Catholic Contextual urban Theology, Mimetic Theory, Contemplative Prayer. And other random ramblings.

Saturday, 24 October 2015

Sermon at Parish Mass, Trinity 20 2015



Isaiah 53.4-12
Hebrews 5.1-10
Mark 10.35-45

The three readings we have heard today are like a curtain rising to disclose the mysterious symbol at the heart of our faith: the cross.

We are so used to the cross that it has perhaps lost its power to shock. It is in every church, it stands over every altar, we have it in our homes, we wear it round our necks. Yet what is it? It is the image of a means of cruel and shameful death, and on it a man dying nailed to a piece of wood.

This is a most unlikely image for anything, let alone for a world religion. Who would choose that as their corporate logo? And yet, gazing on it, we see more than meets the eye. The cross shows us God for us, God on our side, God present in the worst that can happen, God present to save us. The cross draws us to the one who is shown on it. “When I am lifted up from the earth”, said Jesus, “I will draw all people to myself”.

The cross is so unexpected that it has to be of God. Only God could make suffering into peace, defeat into victory, death into life. The transformative power of God breaks into the deadlock of human sin and suffering and death, and against all our expectations does something new.

This is foreshadowed in the hauntingly beautiful passage from Isaiah we heard this morning. Most of the time the Old Testament prophets addressed themselves to the needs of the people at the time. If people were acting unjustly or not following God’s ways the prophets would pronounce judgement against them, so that they might repent. If the people were suffering or threatened the Prophets would speak of God’s care for them and his promise of deliverance.

The book of Isaiah is like that, mostly addressed to the needs of the people at the time it was written, and in this section of the book the people were in exile in Babylon.

But in the midst of the words addressed to their present need there comes a series of poems about the “Servant of the Lord”. This is a mysterious figure who suffers and is rejected and yet it is discovered in the end that God was on his side, and working through him. More mysteriously still, it is through his sufferings that many will become righteous, it is through him that sin will be taken away.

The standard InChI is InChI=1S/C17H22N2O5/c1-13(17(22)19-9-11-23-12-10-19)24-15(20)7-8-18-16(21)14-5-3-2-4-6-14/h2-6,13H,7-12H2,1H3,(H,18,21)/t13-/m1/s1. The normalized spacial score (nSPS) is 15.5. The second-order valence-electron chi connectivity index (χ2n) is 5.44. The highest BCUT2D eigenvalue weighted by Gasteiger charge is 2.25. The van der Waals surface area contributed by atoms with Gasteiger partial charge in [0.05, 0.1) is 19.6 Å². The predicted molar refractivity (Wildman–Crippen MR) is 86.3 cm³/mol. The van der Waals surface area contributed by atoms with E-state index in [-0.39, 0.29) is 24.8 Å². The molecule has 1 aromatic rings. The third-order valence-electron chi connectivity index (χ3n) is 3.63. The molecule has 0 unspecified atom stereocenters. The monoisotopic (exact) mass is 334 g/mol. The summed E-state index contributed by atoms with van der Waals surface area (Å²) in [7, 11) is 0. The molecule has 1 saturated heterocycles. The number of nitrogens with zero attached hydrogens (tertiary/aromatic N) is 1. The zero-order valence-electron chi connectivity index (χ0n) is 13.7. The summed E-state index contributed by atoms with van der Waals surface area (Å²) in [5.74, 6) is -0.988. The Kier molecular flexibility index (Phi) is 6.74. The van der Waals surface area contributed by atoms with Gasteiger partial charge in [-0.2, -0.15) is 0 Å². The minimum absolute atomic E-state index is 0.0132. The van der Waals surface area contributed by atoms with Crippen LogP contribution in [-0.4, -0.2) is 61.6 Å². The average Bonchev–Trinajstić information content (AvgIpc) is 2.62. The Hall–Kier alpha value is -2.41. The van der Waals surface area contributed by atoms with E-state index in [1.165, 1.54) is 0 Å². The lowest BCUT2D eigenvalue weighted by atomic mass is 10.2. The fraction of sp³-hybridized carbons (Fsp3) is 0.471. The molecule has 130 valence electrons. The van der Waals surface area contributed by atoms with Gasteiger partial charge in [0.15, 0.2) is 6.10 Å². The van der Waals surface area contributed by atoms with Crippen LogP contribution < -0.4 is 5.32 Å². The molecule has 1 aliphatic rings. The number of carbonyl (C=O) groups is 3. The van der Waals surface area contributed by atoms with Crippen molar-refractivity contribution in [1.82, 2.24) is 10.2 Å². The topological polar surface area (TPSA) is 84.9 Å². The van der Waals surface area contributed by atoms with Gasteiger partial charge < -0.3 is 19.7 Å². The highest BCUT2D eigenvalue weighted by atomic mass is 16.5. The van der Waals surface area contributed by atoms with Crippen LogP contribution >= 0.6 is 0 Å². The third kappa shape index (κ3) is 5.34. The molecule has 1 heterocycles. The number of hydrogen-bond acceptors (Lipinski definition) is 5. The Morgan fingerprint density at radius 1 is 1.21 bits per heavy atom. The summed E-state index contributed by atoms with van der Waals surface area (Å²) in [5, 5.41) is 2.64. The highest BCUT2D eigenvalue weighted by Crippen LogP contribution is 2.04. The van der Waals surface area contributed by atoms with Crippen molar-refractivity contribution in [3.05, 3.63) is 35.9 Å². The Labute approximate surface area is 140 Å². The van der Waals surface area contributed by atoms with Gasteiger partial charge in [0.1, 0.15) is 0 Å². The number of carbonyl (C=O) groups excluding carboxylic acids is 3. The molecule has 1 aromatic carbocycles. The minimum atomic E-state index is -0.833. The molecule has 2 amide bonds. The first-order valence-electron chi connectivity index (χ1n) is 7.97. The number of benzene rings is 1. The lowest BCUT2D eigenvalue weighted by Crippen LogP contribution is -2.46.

Who is this person? The Servant of the Lord doesn’t correspond to anyone in Israel’s history at the time that Isaiah was writing. And yet this poem discloses something of the heart of God. Even if the identity of the Servant was not clear, the poems did assure God’s people that God was with them in their exile, and that God could be trusted to work his purpose out even in the midst of affliction and rejection. God was not absent, even when he seemed to be silent. 

The idea that God can work through suffering and rejection was there in the Jewish tradition and in the scriptures. But it was there in a veiled way. For the disciples, it was not until after the resurrection that it all fell into place, and they were able to see how exactly Isaiah’s “Servant of the Lord” described Jesus. Until that happened, they simply couldn’t understand that the Messiah had to suffer, however often Jesus tried to tell them.

And so James and John, in today’s gospel reading, are still getting it wrong. They think that the Kingdom of God will happen when Jesus drives suffering and oppression away. His glory, they think, is suffering avoided. His victory will come about in the normal human way, by Jesus rising to the top of the heap and crushing everyone else beneath him. And they want to be there with him.